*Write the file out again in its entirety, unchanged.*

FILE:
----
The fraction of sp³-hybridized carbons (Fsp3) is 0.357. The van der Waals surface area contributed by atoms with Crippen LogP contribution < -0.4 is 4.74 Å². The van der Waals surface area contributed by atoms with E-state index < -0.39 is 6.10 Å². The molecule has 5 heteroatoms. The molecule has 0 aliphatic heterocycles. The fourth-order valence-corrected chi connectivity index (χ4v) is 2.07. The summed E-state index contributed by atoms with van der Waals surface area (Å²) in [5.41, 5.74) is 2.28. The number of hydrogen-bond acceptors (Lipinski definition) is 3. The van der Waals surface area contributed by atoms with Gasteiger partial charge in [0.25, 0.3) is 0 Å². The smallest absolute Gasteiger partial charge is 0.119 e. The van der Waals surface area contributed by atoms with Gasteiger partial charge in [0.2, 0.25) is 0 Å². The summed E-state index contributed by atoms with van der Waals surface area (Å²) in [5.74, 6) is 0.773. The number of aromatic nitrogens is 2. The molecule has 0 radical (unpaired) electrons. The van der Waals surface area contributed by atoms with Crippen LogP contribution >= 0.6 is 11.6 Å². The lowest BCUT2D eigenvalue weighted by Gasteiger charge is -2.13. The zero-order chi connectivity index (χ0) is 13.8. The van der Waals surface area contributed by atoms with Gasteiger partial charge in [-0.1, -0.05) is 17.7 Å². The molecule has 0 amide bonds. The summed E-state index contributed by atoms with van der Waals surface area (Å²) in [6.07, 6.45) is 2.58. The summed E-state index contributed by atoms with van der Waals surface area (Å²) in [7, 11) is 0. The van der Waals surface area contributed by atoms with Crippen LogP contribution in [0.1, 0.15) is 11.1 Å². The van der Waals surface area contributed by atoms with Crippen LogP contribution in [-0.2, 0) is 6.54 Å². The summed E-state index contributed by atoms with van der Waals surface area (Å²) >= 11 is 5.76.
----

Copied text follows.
The fraction of sp³-hybridized carbons (Fsp3) is 0.357. The van der Waals surface area contributed by atoms with Crippen LogP contribution < -0.4 is 4.74 Å². The van der Waals surface area contributed by atoms with E-state index < -0.39 is 6.10 Å². The molecule has 5 heteroatoms. The molecule has 0 aliphatic heterocycles. The fourth-order valence-corrected chi connectivity index (χ4v) is 2.07. The summed E-state index contributed by atoms with van der Waals surface area (Å²) in [5.41, 5.74) is 2.28. The number of hydrogen-bond acceptors (Lipinski definition) is 3. The van der Waals surface area contributed by atoms with Gasteiger partial charge in [0.25, 0.3) is 0 Å². The smallest absolute Gasteiger partial charge is 0.119 e. The van der Waals surface area contributed by atoms with Gasteiger partial charge in [0.2, 0.25) is 0 Å². The summed E-state index contributed by atoms with van der Waals surface area (Å²) in [5.74, 6) is 0.773. The number of aromatic nitrogens is 2. The molecule has 0 radical (unpaired) electrons. The van der Waals surface area contributed by atoms with Crippen LogP contribution >= 0.6 is 11.6 Å². The lowest BCUT2D eigenvalue weighted by Gasteiger charge is -2.13. The zero-order chi connectivity index (χ0) is 13.8. The van der Waals surface area contributed by atoms with Gasteiger partial charge in [-0.1, -0.05) is 17.7 Å². The molecule has 0 amide bonds. The summed E-state index contributed by atoms with van der Waals surface area (Å²) in [6.07, 6.45) is 2.58. The summed E-state index contributed by atoms with van der Waals surface area (Å²) in [7, 11) is 0. The van der Waals surface area contributed by atoms with Crippen LogP contribution in [0.1, 0.15) is 11.1 Å². The van der Waals surface area contributed by atoms with Crippen LogP contribution in [-0.2, 0) is 6.54 Å². The summed E-state index contributed by atoms with van der Waals surface area (Å²) >= 11 is 5.76.